‘A multiplier of good’
Story by Alexa Massey
Mary Shepherd, volunteer coordinator and office manager at Piedmont Habitat for Humanity, has turned a passion for community service into a career of helping others, allowing her to give back all year round.
Shepherd, 29, grew up in Lynchburg before coming to Farmville to attend Longwood University, where she studied liberal studies with a minor in children’s literature. Although she now calls Farmville home, she originally didn’t picture herself staying in the area for long.
Shepherd, who is now married and expecting her first child in January of 2021, had her first interaction with Habitat during a build her senior year in college when she volunteered with a group to do some landscaping for a project.
Back then, she wasn’t very familiar with the organization, but she tremendously enjoyed the connections made during the project and learning more about Habitat’s mission and the people the organization serves.
A little over a year ago, Shepherd was contacted by Habitat’s Director of Resource, Sam Rabon. She had previously volunteered with the youth at Rabon’s church. He reached out to her to discuss an opening at the organization.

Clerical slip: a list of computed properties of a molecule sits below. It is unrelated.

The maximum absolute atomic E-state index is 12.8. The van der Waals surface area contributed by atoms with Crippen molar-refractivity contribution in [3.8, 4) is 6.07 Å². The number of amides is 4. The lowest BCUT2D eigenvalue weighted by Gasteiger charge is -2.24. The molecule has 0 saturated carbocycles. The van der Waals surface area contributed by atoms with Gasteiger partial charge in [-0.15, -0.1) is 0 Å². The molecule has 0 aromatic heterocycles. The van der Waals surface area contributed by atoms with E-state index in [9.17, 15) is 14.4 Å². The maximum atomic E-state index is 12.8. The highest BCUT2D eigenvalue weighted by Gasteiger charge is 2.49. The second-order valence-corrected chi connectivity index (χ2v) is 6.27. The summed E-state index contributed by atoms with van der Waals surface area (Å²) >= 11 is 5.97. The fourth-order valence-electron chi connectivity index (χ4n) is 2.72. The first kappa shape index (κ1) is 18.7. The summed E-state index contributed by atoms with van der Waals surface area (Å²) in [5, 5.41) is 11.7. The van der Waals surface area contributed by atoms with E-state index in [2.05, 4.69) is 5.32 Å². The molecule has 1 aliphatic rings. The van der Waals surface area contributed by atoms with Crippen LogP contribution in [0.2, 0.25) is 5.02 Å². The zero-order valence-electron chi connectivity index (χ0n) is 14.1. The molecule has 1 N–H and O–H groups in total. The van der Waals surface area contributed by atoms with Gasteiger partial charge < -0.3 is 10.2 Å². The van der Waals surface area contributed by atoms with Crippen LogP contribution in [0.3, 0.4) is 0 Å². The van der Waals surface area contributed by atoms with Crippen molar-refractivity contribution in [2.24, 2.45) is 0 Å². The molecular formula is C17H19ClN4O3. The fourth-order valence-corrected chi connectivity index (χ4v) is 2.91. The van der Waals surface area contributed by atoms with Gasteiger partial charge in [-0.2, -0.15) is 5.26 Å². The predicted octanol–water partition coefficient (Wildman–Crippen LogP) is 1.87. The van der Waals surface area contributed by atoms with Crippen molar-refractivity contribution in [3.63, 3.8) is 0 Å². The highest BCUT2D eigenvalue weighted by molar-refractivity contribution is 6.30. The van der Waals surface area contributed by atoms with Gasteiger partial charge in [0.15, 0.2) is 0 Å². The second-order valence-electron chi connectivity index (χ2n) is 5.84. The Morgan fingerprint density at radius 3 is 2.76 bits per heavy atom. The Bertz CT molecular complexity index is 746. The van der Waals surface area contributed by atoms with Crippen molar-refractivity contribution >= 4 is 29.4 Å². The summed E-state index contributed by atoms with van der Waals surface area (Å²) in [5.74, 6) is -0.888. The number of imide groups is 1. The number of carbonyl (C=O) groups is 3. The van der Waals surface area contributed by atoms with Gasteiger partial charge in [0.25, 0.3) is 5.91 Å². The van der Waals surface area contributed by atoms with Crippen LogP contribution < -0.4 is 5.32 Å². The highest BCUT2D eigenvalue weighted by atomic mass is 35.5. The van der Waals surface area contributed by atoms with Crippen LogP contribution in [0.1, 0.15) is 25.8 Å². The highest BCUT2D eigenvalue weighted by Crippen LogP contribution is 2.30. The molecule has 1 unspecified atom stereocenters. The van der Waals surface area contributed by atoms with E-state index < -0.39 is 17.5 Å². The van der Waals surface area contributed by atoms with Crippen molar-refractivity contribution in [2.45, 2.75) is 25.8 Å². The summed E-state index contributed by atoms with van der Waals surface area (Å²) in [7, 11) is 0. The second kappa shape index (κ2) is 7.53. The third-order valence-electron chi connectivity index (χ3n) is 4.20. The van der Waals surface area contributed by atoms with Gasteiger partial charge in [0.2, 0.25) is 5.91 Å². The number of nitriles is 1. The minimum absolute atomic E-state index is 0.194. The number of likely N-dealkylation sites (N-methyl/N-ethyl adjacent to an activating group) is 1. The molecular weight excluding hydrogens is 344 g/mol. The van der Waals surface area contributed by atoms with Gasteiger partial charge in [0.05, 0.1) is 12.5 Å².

For a people person like Shepherd, it was a perfect fit.
As volunteer coordinator and office manager, Shepherd described her role at Habitat as very systematic before the COVID- 19 pandemic. Her days primarily consisted of meeting with leaders from various organizations, scheduling times for volunteers to come out and work on sites or at the ReStore in Farmville, and visiting projects to document work and thank volunteers.
She especially enjoys arranging for groups to come in and volunteer so that individuals feel they are making connections within their organization while also having an impact on the community.
Because of the pandemic, Shepherd has had to adjust many aspects of her work life. Habitat is now restricted in terms of what kind of volunteers it can utilize, so she has been spending more time helping out at the ReStore. The organization now works on only one home at a time and one repair at a time due to a limited access of volunteers and social distancing precautions. Shepherd gets a front row seat to watch all the good work unfold.
For Shepherd, Habitat doesn’t just build houses. The organization builds lasting relationships strengthened by volunteerism and giving back to the community, paving the way for a better future for all.
“It starts with one person inspiring another person, and it’s just being a multiplier of good,” she said.
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